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ancient appears Arabs Bank believe Brazil Buonaparte Buonaparte's called camels Captain cause character Childe Harold circumstances civil coast Desert effect Emperor England English established Evandale evil favour feelings feet France French gardening give hand heart honour Hudson's Bay Company human inhabitants interest island Jacobites king Koster labour land latitude leagues Legh less letter liberty living Lord Amherst Lord Byron Lord Macartney Lord Selkirk mankind manner means ment mind Miss Plumptre moral nation nature never North-west North-west Company Nubia object observed opinion party passage Pernambuco persons poem poet political poor possession present principles racter readers received Recife religion remarkable Riley river says Scotland seems shew ship Sidi Hamet society Spencean Philanthropists spirit Strait supposed surprize Temple thing thought tion travellers truth vols voyage whole
Page 196 - Last noon beheld them full of lusty life, Last eve in Beauty's circle proudly gay, The midnight brought the signal-sound of strife, The morn the marshalling in arms, — the day Battle's magnificently stern array...
Page 194 - There was a sound of revelry by night, And Belgium's capital had gathered then Her Beauty and her Chivalry, and bright The lamps shone o'er fair women and brave men; A thousand hearts beat happily; and when Music arose with its voluptuous swell, Soft eyes looked love to eyes which spake again, And all went merry as a marriage bell; But hush!
Page 86 - Almost to jelly with the act of fear, Stand dumb and speak not to him. This to me In dreadful secrecy impart they did, And I with them the third night kept the watch ; Where, as they had deliver'd, both in time, Form of the thing, each word made true and good, The apparition comes.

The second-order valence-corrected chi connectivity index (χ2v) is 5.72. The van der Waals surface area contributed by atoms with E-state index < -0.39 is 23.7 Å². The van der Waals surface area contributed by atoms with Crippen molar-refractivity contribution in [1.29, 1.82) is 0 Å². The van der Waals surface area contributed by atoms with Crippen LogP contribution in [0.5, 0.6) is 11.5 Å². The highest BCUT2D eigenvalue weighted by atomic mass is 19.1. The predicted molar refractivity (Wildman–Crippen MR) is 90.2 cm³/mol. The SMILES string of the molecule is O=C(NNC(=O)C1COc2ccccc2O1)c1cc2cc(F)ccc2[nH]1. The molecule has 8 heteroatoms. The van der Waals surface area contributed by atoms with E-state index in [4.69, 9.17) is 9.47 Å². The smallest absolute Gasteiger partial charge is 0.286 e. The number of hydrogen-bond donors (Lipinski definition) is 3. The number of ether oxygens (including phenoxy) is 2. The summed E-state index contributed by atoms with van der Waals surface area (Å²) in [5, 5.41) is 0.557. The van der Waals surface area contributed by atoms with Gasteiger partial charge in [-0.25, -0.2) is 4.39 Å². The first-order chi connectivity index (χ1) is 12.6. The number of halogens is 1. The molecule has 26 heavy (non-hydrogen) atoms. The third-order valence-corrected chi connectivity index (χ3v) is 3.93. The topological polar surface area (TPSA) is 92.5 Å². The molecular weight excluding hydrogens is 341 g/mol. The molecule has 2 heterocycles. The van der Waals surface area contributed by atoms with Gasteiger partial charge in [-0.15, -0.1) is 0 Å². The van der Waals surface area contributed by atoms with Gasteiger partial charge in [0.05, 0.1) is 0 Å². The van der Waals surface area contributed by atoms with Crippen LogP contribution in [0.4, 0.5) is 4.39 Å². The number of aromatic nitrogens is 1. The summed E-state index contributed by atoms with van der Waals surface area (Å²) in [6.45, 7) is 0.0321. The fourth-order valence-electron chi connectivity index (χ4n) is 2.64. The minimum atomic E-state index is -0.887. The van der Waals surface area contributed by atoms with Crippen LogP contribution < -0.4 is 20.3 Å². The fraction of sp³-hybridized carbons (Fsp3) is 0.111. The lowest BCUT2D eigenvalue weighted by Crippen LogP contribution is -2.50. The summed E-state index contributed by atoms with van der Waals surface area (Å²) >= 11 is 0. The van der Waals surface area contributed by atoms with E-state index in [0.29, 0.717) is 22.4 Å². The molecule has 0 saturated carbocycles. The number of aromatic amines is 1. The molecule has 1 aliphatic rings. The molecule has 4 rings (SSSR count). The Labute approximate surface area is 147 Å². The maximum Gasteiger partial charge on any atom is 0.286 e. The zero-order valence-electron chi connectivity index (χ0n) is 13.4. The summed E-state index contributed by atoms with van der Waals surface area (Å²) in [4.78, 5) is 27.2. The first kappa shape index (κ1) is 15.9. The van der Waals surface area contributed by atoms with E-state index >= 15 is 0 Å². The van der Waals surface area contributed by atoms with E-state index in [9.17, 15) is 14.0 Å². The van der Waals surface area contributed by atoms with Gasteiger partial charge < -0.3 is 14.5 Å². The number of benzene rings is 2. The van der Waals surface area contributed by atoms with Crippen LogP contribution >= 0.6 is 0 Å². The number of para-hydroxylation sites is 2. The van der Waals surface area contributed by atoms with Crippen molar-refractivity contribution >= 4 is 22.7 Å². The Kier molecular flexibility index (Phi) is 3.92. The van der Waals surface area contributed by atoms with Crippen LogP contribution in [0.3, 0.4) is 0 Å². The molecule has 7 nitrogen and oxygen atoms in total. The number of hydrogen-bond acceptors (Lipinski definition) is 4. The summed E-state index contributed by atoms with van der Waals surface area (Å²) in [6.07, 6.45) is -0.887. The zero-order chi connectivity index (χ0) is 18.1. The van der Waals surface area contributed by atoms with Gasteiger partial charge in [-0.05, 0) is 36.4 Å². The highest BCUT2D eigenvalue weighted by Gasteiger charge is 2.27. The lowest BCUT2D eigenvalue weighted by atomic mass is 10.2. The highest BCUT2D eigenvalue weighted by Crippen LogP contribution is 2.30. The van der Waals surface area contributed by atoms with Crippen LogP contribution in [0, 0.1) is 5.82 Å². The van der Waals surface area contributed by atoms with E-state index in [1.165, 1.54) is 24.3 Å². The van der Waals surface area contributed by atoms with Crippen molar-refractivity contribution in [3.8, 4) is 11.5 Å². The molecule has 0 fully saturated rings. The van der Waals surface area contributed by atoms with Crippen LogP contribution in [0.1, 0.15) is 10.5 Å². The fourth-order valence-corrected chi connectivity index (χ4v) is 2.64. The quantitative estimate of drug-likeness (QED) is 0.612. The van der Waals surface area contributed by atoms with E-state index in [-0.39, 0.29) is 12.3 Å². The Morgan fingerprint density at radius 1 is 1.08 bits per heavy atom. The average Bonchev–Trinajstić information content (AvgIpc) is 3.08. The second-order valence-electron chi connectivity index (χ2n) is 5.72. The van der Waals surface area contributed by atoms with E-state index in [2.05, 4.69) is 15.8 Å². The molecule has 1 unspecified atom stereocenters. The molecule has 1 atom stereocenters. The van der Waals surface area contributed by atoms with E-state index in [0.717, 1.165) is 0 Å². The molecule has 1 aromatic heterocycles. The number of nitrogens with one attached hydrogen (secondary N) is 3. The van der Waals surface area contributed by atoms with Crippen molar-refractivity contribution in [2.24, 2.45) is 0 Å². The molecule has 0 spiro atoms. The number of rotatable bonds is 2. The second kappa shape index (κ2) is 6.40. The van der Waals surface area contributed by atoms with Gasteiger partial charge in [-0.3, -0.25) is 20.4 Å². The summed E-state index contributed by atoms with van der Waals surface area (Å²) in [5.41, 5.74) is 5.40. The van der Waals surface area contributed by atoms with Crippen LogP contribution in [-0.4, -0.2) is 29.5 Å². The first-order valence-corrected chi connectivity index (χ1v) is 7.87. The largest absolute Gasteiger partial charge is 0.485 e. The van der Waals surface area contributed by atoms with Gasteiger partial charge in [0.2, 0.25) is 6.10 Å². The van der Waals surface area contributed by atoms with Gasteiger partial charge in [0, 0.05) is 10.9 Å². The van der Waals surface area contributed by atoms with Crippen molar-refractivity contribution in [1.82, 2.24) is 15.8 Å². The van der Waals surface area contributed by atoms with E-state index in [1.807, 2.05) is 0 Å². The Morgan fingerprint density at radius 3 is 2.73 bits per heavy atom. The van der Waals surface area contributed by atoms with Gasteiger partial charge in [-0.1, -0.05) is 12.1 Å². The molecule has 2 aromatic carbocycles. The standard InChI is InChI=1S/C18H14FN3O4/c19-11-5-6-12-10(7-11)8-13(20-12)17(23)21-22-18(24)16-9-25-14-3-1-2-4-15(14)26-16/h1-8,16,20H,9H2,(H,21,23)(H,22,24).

Page 252 - That the influence of the Crown has increased, is increasing, and ought to be diminished"?
Page 197 - Within its own creation, or in thine, Maternal Nature ! for who teems like thee, Thus on the banks of thy majestic Rhine? There Harold gazes on a work divine, A blending of all beauties; streams and dells, Fruit, foliage, crag, wood, cornfield, mountain, vine, And chiefless castles breathing stern farewells From gray but leafy walls, where Ruin greenly dwells.
Page 200 - My daughter! with thy name thus much shall end — I see thee not, — I hear thee not, — but none Can be so wrapt in thee ; thou art the friend To whom the shadows of far years extend : Albeit my brow thou never shouldst behold, My voice shall with thy future visions blend, And reach into thy heart, — when mine is cold, — A token and a tone, even from thy father's mould.
Page 195 - Blushed at the praise of their own loveliness; And there were sudden partings, such as press The life from out young hearts, and choking sighs Which ne'er might be repeated...
Page 195 - Pleasure meet To chase the glowing Hours with flying feet But hark! - that heavy sound breaks in once more, As if the clouds its echo would repeat; And nearer, clearer, deadlier than before! Arm!
Page 206 - I have not loved the world, nor the world me, But let us part fair foes; I do believe, Though I have found them not, that there may be Words which are things, hopes which will not deceive, And virtues which are merciful, nor weave Snares for the failing; I would also deem O'er others...